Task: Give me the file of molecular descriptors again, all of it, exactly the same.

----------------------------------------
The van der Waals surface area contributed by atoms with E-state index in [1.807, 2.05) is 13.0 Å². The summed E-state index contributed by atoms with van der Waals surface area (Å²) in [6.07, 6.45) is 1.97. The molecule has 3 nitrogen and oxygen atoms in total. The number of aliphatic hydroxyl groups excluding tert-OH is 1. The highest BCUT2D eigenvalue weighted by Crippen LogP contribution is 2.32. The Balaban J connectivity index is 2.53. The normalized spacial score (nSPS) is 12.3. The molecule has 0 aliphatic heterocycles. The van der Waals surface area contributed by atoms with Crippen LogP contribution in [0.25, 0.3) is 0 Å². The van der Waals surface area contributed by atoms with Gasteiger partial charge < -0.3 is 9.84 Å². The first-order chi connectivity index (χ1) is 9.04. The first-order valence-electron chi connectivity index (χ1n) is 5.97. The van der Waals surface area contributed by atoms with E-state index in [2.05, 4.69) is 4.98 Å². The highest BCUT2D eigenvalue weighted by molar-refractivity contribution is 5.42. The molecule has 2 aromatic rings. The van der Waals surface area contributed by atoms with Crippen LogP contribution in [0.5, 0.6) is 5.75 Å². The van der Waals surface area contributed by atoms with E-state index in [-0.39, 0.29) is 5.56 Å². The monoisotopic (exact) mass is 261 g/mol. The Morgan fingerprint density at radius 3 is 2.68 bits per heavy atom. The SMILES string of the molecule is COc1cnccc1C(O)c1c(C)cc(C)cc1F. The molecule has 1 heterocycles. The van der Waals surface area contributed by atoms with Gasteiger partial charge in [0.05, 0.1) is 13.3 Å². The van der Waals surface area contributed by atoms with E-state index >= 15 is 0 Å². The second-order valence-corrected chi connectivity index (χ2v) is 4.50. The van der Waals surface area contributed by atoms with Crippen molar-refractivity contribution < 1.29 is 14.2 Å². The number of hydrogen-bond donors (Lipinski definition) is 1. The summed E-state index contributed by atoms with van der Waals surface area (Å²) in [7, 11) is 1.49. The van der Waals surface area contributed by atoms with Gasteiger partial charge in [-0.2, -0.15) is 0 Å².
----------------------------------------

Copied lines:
The van der Waals surface area contributed by atoms with E-state index in [1.807, 2.05) is 13.0 Å². The summed E-state index contributed by atoms with van der Waals surface area (Å²) in [6.07, 6.45) is 1.97. The molecule has 3 nitrogen and oxygen atoms in total. The number of aliphatic hydroxyl groups excluding tert-OH is 1. The highest BCUT2D eigenvalue weighted by Crippen LogP contribution is 2.32. The Balaban J connectivity index is 2.53. The normalized spacial score (nSPS) is 12.3. The molecule has 0 aliphatic heterocycles. The van der Waals surface area contributed by atoms with Crippen LogP contribution in [0.25, 0.3) is 0 Å². The van der Waals surface area contributed by atoms with Gasteiger partial charge < -0.3 is 9.84 Å². The first-order chi connectivity index (χ1) is 9.04. The first-order valence-electron chi connectivity index (χ1n) is 5.97. The van der Waals surface area contributed by atoms with E-state index in [2.05, 4.69) is 4.98 Å². The highest BCUT2D eigenvalue weighted by molar-refractivity contribution is 5.42. The molecule has 2 aromatic rings. The van der Waals surface area contributed by atoms with Crippen LogP contribution in [0.5, 0.6) is 5.75 Å². The van der Waals surface area contributed by atoms with E-state index in [-0.39, 0.29) is 5.56 Å². The monoisotopic (exact) mass is 261 g/mol. The Morgan fingerprint density at radius 3 is 2.68 bits per heavy atom. The SMILES string of the molecule is COc1cnccc1C(O)c1c(C)cc(C)cc1F. The molecule has 1 heterocycles. The van der Waals surface area contributed by atoms with Gasteiger partial charge in [0.05, 0.1) is 13.3 Å². The van der Waals surface area contributed by atoms with E-state index >= 15 is 0 Å². The second-order valence-corrected chi connectivity index (χ2v) is 4.50. The van der Waals surface area contributed by atoms with Crippen molar-refractivity contribution < 1.29 is 14.2 Å². The number of hydrogen-bond donors (Lipinski definition) is 1. The summed E-state index contributed by atoms with van der Waals surface area (Å²) in [7, 11) is 1.49. The van der Waals surface area contributed by atoms with Gasteiger partial charge in [-0.2, -0.15) is 0 Å².